In this thread we have a lot of lived intellectual history. Yes, there was a Boys Club Canon. And the Boys were WASPs. And in the US Anglophile. That tradition was still hegemonic at Yale in 1975 and, in the lit crit world, as good as dead by the time I left in 1981. It lived on at Univ of Chicago and gave us Strauss and Schmidt and Machiavelli and now the neocons and the ominous threat of the state of exception. The decency of the Old Boys is seldom praised. That tradition, built around a Canon, was exclusive, narrow, snobbish, and all that. It would have, at its height, excluded by wife, a Jew, and me an Italian Catholic. So it was made to deconstruct itself into the Brand of Us Canons, into many many sub-canons that do not talk with one another. In the process the hegemonic operating system became a Tower of Babel. The famous difference of which Derrida spoke so often. The holes between the ever shifting signs, differed, displaced, deferred and supplemented endlessly. Meanwhile, we had the "you can't manage what you can't measure" crowd getting trained at Harvard Biz School. They do have a Canon, a methodology, a regnant dogma, and they enforce their code of freedom (without political liberty necessarily) everywhere. We all work for them now, and natter on about Sarte. You want to make real money or have real power, you can stuff the Sarte and Derrida and follow Holden Karnofsky's lead, or Sean's at Tactical Philanthropy, or Lucy Bernholz's. Do not read Hard Times, Dicken's satire of utilitarianism. Read Milton Freidman and be done with it. We who are dedicated to the liberal arts blew up our tradition because it was not open and diverse enough. Now we are like computer geeks who use one of a family of operating systems whose programs do not run on each other's computers. We had a lingua franca, blew it up, and now have little coterie codes. Against that is the social capital markets absorbing all within its proliferating "bottom lines."
Posted by: phil | February 12, 2008 at 08:55 AM
How does your better half feel about the secondary schools? Anything counter to expectations? Anything constructively anomalous wiggling around?
Posted by: Antoine Möeller | February 12, 2008 at 11:54 AM
What she sees is Holden Karnofsky. Not him personally, but the same mind set. You can't manage what you can't measure. We now have testing manadated by the No Child Left behind act. Superintendant and Principal are obsessing over test results. Vendors are hired to train teachers to teach to test. Other vendors offer statistical tools to study test results. Classes are cancelled so teachers can learn more about testing and how to beat the test. Anything, such as teaching literature or critical thinking that does not hit test results is treated as extraneous and is being curtailed. The school is becoming a factory and teaching is becoming training. The same anxiety you see in coporations, the same scurrying about to manage the numbers, now is the atmosphere among teaches, who have been deprofessionalized. So much for the liberal arts, the arts of freedom.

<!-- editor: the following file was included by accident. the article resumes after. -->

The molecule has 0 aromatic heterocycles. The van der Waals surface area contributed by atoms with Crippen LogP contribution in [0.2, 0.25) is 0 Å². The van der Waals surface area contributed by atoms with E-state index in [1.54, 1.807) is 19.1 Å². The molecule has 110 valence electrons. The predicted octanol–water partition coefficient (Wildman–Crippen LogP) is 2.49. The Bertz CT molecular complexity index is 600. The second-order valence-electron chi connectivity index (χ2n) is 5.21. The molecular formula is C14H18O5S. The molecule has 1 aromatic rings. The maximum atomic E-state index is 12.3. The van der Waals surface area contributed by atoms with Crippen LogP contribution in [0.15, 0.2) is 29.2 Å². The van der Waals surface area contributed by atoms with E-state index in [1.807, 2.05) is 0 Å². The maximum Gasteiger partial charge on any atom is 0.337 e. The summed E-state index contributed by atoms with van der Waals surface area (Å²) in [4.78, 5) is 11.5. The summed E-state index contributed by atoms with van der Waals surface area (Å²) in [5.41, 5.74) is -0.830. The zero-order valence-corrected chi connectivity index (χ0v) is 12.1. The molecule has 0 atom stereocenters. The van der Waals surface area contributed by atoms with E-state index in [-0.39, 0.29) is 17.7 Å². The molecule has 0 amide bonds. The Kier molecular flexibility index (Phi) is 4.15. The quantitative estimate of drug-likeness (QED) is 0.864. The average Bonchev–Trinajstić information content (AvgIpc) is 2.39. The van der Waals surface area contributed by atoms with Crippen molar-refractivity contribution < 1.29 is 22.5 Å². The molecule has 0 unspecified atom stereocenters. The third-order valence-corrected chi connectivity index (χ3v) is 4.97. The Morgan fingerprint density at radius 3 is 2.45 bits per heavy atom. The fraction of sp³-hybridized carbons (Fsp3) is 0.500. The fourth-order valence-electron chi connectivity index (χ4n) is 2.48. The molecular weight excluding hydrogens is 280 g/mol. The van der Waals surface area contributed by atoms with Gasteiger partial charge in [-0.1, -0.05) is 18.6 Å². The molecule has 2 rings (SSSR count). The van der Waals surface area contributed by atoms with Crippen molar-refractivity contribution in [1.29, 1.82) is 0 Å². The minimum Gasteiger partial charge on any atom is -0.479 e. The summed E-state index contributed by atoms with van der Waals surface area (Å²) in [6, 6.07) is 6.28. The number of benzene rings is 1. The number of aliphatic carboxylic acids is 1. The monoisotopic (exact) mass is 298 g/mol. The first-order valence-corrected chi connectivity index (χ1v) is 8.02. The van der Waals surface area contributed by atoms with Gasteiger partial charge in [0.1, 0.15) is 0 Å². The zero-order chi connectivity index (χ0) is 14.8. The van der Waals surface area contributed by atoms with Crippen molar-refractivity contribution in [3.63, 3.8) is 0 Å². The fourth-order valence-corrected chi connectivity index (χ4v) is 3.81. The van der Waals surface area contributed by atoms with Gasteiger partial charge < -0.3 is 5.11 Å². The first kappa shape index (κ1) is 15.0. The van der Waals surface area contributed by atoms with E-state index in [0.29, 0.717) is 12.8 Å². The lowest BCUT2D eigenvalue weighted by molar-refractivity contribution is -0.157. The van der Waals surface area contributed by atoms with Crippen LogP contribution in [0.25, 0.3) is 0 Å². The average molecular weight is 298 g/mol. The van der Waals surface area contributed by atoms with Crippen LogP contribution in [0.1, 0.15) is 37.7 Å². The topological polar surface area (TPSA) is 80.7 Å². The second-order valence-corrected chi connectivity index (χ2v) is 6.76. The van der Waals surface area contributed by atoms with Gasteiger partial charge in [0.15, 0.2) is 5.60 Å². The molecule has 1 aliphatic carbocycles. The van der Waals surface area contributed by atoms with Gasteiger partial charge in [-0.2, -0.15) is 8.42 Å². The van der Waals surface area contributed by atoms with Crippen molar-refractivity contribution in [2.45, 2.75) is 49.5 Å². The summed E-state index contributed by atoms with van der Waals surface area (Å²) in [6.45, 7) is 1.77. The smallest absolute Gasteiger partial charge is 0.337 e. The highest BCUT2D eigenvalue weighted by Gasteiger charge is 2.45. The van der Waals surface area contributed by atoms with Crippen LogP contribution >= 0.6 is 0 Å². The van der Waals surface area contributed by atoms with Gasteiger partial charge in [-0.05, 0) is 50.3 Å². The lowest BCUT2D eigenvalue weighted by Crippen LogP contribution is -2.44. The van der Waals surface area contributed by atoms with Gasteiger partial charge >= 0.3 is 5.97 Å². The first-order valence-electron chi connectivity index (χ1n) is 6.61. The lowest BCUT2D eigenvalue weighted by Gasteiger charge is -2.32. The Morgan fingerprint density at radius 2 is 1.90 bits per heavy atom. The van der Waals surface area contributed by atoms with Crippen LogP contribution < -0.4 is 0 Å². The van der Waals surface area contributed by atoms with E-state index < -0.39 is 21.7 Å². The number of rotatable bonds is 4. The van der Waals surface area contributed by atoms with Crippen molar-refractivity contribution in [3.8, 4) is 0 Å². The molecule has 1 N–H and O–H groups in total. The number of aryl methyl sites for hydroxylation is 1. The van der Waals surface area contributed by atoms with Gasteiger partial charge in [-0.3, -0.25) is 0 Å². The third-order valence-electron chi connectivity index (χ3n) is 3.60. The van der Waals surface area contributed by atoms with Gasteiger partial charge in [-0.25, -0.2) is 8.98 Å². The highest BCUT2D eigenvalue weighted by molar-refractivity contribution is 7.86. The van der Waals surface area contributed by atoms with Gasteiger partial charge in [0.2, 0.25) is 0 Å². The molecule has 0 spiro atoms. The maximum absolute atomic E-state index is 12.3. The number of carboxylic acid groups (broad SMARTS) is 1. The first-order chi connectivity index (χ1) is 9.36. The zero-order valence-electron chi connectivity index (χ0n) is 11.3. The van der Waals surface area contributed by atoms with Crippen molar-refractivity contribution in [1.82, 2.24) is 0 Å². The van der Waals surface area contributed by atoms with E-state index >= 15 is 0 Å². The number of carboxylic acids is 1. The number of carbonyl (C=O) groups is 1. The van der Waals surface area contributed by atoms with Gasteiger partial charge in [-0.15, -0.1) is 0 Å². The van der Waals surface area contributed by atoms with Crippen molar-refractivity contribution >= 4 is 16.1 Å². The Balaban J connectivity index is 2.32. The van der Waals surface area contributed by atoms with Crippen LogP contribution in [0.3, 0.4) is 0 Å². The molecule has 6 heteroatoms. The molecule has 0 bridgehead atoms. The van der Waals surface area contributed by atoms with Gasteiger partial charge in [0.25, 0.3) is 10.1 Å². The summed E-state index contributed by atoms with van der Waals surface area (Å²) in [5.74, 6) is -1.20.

Posted by: phil | February 12, 2008 at 12:50 PM
I see the merging of the two worlds as a VERY good thing. Some in the business world have flourished without being grounded in liberal thinking like "community". Likewise, some NPO/NGO's have flourished without business's insistence upon measurable outcomes.
Regardless of your educational background, to effectively lead you have to inspire and engage people with varying backgrounds, personality types, and socio-economic situations.
Regardless of your educational background, making a connection with a donor has a lot more to do with getting to the heart of THEIR needs and getting inside THEIR heads.
Regardless of your educational background, your organization has to provide a service with perceived value. That perceived value will be different for everyone.
As long as your organization has a mixture of liberal minds and business minds, it can achieve a kind of balance.
Full disclosure: I hold an English BA and am currently pursuing an MBA.
Posted by: J. Erik Potter | February 12, 2008 at 03:39 PM
J. Erik, thank you for your comment. A BA in Englihsh only took you so far? Right? You kind of make my point. Now, if you had started with an MBA, found it got you nowhere, and decided to get a Masters in English to put your career into orbit, then that would have surprised me. English degrees are for when we are young and foolish; then we get serious and take a real world credential. (I am half joking, but it does hurt to laugh.)